For example, I recently found a case that was directly on point with the facts of my case, but that I had not found through my initial research for two reasons: it was not in a common jurisdiction for patent cases, and the judge did not use the phrasing or word choice I had expected and used for my search queries.
While I did not end up citing the case, I did apply the court’s reasoning in my brief in advocating for my client’s position.
Westlaw users will recognize the way the cases are displayed by title and with court, date, and citation information. But unlike a normal Westlaw search result, Quick Check displays a summary of the portion of the case it thinks is specifically relevant to your brief and sometimes an “Outcome” of the case. It looks to me like Quick Check compiles this summary information based on the headnote summaries you would normally find after a case caption and before the substance of the opinion. While I’ve found headnote summaries of varying degrees of helpfulness in normal legal research, the Quick Check summaries seem relatively on point. Quick Check also allows you to see the entire case synopsis (hidden by default) by clicking “Show synopsis.”
Quick Check also notes if the case is recent (“Last 2 years”), “Frequently cited,” or whether it “Relates to cases already cited in your document” (it lists these related cases). It also tells you whether you have “Previously viewed” the suggested case so you can skip it if you didn’t find it helpful when you found it by other means. Sometimes, Quick Check will find more than 5 relevant cases for you in a given section, so you need to click the “See additional cases” link to view the others.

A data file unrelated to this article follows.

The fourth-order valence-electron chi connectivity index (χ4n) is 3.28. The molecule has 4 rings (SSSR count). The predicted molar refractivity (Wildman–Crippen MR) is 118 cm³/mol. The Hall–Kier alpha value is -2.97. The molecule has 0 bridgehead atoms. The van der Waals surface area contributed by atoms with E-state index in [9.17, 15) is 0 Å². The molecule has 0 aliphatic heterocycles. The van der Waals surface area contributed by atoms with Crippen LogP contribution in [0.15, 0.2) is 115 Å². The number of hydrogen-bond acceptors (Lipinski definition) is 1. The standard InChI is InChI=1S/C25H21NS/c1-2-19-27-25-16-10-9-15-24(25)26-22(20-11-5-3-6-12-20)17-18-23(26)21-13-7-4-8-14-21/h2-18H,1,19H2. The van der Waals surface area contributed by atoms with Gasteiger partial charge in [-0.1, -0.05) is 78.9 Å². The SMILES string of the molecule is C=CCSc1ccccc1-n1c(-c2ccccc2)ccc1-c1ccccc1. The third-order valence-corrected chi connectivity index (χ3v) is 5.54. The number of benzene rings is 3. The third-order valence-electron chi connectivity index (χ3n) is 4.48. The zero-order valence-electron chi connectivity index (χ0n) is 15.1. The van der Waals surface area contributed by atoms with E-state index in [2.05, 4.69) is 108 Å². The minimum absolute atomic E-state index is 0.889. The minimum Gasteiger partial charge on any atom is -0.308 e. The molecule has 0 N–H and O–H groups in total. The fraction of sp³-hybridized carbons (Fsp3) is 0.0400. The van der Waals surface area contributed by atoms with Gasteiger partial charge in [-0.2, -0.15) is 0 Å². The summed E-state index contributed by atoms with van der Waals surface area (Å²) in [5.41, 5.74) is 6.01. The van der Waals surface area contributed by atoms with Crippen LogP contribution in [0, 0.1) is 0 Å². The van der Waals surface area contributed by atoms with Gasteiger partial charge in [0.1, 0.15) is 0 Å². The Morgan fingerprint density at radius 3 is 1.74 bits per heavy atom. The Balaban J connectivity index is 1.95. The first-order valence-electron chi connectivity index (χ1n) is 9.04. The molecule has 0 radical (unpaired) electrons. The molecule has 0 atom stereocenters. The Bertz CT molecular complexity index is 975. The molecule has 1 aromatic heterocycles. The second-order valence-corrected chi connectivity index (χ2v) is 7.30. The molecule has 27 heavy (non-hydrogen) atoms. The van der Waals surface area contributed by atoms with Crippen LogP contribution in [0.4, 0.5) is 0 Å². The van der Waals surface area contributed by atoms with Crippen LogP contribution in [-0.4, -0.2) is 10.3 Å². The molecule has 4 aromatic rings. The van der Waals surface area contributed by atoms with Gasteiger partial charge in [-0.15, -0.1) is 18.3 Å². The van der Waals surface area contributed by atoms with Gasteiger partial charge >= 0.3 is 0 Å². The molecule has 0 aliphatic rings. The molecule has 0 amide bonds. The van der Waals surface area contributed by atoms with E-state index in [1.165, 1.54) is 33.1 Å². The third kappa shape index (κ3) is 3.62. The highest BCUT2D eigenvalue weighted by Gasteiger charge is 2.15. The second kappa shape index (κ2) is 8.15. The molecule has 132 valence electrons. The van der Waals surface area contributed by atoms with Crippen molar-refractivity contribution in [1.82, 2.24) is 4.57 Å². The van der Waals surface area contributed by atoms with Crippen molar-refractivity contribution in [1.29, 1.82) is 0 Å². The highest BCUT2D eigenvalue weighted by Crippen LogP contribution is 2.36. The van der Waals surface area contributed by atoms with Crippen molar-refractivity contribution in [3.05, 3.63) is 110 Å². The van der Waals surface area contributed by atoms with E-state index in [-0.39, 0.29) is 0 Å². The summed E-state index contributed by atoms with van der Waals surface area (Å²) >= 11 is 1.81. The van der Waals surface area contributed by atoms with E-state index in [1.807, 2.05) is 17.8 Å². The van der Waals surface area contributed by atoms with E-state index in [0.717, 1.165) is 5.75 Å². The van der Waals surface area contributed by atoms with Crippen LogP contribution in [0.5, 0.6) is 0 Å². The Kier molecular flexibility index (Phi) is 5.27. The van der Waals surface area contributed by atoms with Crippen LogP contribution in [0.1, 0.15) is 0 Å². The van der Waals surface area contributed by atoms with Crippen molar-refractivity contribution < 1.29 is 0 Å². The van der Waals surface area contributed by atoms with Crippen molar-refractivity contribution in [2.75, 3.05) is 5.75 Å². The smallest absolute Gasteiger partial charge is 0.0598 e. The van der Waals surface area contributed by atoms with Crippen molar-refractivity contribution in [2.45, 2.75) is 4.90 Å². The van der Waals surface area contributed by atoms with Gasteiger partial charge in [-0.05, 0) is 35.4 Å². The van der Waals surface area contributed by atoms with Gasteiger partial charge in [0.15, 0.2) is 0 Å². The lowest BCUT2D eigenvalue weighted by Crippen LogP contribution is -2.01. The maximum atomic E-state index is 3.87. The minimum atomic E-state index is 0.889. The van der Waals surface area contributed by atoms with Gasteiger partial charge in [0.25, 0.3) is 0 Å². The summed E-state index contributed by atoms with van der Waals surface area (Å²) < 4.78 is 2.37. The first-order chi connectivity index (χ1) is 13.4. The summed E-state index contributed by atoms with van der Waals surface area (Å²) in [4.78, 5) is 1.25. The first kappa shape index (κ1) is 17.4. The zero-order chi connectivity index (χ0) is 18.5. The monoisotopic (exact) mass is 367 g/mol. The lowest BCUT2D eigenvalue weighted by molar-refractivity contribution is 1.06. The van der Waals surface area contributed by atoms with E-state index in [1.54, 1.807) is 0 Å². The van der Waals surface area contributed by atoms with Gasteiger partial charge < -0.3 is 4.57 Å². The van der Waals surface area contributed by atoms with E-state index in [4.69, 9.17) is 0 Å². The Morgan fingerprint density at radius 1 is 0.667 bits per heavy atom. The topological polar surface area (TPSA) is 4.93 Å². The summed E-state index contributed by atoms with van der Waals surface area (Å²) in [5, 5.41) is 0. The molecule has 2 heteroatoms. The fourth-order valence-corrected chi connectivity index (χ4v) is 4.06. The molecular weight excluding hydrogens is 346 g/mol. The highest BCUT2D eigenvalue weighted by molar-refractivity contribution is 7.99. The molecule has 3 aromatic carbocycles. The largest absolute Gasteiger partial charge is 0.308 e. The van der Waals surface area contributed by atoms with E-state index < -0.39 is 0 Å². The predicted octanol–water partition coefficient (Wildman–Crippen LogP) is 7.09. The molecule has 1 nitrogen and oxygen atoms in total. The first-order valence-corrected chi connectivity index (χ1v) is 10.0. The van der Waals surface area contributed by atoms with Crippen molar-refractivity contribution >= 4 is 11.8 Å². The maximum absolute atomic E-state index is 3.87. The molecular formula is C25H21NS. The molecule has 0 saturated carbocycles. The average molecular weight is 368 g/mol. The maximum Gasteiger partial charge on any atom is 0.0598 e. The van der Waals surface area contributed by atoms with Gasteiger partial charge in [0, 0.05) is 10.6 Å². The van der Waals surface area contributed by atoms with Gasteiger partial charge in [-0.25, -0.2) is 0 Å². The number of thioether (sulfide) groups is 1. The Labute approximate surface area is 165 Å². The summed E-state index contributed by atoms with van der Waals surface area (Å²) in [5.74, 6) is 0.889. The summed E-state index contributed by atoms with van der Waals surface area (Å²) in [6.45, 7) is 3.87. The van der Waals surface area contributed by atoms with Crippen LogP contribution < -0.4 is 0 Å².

Quick Check is not just limited to cases, though. The results also include briefs and memoranda, and secondary sources. And, of course, it allows you to cull through the results with various filters, just like with a normal Westlaw search.
Warnings for Cited Authority save time
Unlike the Recommendations tab, which recommends cases not already cited in your uploaded brief, the “Warnings for Cited Authority” (or “Potential weaknesses”) tab reviews the cases you did cite for subsequent authority and treatment. This tab shows you in an easily digestible form whether any of the cases you already cited have “severe negative” treatment (red flag), an “overruling risk” (orange hazard indicator), “negative” treatment (yellow flag), or is “pending appeal” (blue flag).
Gone are the days of having an associate, paralegal, or staff member re-download all your cited cases so you can ensure one of them wasn’t overruled while you were putting the final touches on the brief before filing.
What I’ve found most helpful about Warnings for Cited Authority is that Quick Check will show you a summary from the subsequent authority that has overruled or been critical of your cited case. This can save you from having to go to that subsequent authority to figure out why your cited case has a yellow flag “negative” treatment (see Figure 3).
You still have to read the cases that Quick Check suggests in order to find your perfect “20% cases,” but Quick Check can do basically everything else. You can sign up for a 15-minute demo and see Quick Check for yourself.